Native cell-free transcription–translation systems offer a rapid route to characterize the regulatory elements (promoters, transcription factors) for gene expression from nonmodel microbial hosts, which can be difficult to assess through traditional in vivo approaches. One such host, Bacillus megaterium, is a giant Gram-positive bacterium with potential biotechnology applications, although many of its regulatory elements remain uncharacterized. Here, we have developed a rapid automated platform for measuring and modeling in vitro cell-free reactions and have applied this to B. megaterium to quantify a range of ribosome binding site variants and previously uncharacterized endogenous constitutive and inducible promoters. To provide quantitative models for cell-free systems, we have also applied a Bayesian approach to infer ordinary differential equation model parameters by simultaneously using time-course data from multiple experimental conditions. Using this modeling framework, we were able to infer previously unknown transcription factor binding affinities and quantify the sharing of cell-free transcription–translation resources (energy, ribosomes, RNA polymerases, nucleotides, and amino acids) using a promoter competition experiment. This allows insights into resource limiting-factors in batch cell-free synthesis mode. Our combined automated and modeling platform allows for the rapid acquisition and model-based analysis of cell-free transcription–translation data from uncharacterized microbial cell hosts, as well as resource competition within cell-free systems, which potentially can be applied to a range of cell-free synthetic biology and biotechnology applications.

  • Publication / Type:PNAS
  • Related Subject:bacteria research, txtl, bayesian, synthetic biology
  • Identifying inhibitors of the Leishmania inositol phosphorylceramide synthase with antiprotozoal activity using a yeast-based assay and ultra-high throughput screening platform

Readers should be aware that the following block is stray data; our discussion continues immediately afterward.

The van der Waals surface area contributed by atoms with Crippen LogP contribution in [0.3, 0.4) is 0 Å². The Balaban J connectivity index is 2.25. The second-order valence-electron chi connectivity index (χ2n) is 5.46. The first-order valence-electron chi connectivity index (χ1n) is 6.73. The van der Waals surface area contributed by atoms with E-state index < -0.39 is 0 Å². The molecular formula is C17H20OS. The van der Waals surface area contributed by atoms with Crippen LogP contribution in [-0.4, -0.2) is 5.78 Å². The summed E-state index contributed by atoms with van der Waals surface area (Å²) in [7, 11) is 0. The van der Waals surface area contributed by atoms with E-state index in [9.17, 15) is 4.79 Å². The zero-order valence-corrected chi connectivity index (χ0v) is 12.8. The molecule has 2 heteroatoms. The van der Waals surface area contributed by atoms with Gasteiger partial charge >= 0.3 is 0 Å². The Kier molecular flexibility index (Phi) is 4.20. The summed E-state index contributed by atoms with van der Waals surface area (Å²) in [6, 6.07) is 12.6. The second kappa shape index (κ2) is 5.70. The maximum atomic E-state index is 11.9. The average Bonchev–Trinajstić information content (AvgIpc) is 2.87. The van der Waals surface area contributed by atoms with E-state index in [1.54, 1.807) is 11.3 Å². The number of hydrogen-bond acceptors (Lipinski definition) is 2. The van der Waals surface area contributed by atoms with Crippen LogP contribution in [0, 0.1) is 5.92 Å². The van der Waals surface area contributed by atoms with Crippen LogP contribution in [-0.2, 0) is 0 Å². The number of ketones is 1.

• Jennifer L. Norcliffe, et al.
  • Institution: Department of Biosciences, Durham University
  • Publication: Nature
  • 2018
  •  

Leishmaniasis is a Neglected Tropical Disease caused by the insect-vector borne protozoan parasite, Leishmania species. Infection affects millions of the world’s poorest, however vaccines are absent and drug therapy limited. Recently, public-private partnerships have developed to identify new modes of controlling leishmaniasis. Drug discovery is a significant part of these efforts and here we describe the development and utilization of a novel assay to identify antiprotozoal inhibitors of the Leishmania enzyme, inositol phosphorylceramide (IPC) synthase. IPC synthase is a membrane-bound protein with multiple transmembrane domains, meaning that a conventional in vitro assay using purified protein in solution is highly challenging. Therefore, we utilized Saccharomyces cerevisiae as a vehicle to facilitate ultra-high throughput screening of 1.8 million compounds. Antileishmanial benzazepanes were identified and shown to inhibit the enzyme at nanomolar concentrations. Further chemistry produced a benzazepane that demonstrated potent and specific inhibition of IPC synthase in the Leishmania cell.

  • Interlaboratory Reproducibility of Droplet Digital Polymerase Chain Reaction Using a New DNA Reference Material Format
  • Leonardo B. Pinheiro, et. al.
  • Institution: National Measurement Institute (NMI), Sydney, Australia, et al.
  • Publication: Analytical Chemistry
  • 2017
  •